Quiet eruptions are volcanic eruptions that explode gently, with broad sheets of slowly flowing lava. Shield volcanoes, such as those in Hawaii, are commonly associated with quiet eruptions.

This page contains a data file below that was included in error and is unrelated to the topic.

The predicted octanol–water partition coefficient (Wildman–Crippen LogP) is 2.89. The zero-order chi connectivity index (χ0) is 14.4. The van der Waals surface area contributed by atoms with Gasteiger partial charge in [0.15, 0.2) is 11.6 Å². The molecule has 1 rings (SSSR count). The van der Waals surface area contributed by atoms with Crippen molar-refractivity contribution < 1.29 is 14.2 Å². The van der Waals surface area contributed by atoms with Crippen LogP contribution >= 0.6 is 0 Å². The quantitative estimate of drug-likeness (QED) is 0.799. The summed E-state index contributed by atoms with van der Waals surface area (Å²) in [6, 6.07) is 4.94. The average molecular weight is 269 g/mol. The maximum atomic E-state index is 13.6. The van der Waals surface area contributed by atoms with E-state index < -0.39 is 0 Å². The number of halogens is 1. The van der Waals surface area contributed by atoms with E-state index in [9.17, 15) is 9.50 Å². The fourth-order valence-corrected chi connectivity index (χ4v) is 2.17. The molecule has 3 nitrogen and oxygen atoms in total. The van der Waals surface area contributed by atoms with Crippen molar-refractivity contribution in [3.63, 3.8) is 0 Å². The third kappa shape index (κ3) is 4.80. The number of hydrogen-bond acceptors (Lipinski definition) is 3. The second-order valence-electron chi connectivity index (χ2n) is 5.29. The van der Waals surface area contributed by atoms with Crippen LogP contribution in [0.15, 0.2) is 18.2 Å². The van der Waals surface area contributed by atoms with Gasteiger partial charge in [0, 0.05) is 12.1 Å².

In contrast to quiet eruptions, other volcanoes erupt explosively. Mount St. Helens, for instance, spewed lava high in the air when it erupted. Two things control the type of eruption: how much water vapor and other gasses are in the magma and whether the magma is basaltic or granitic. Basaltic magma tends to ooze out gently in a thin, quiet eruption, while granitic magma is thicker and becomes trapped inside the volcano's vents. Once the pressure grows enough to force out the magma, it explodes.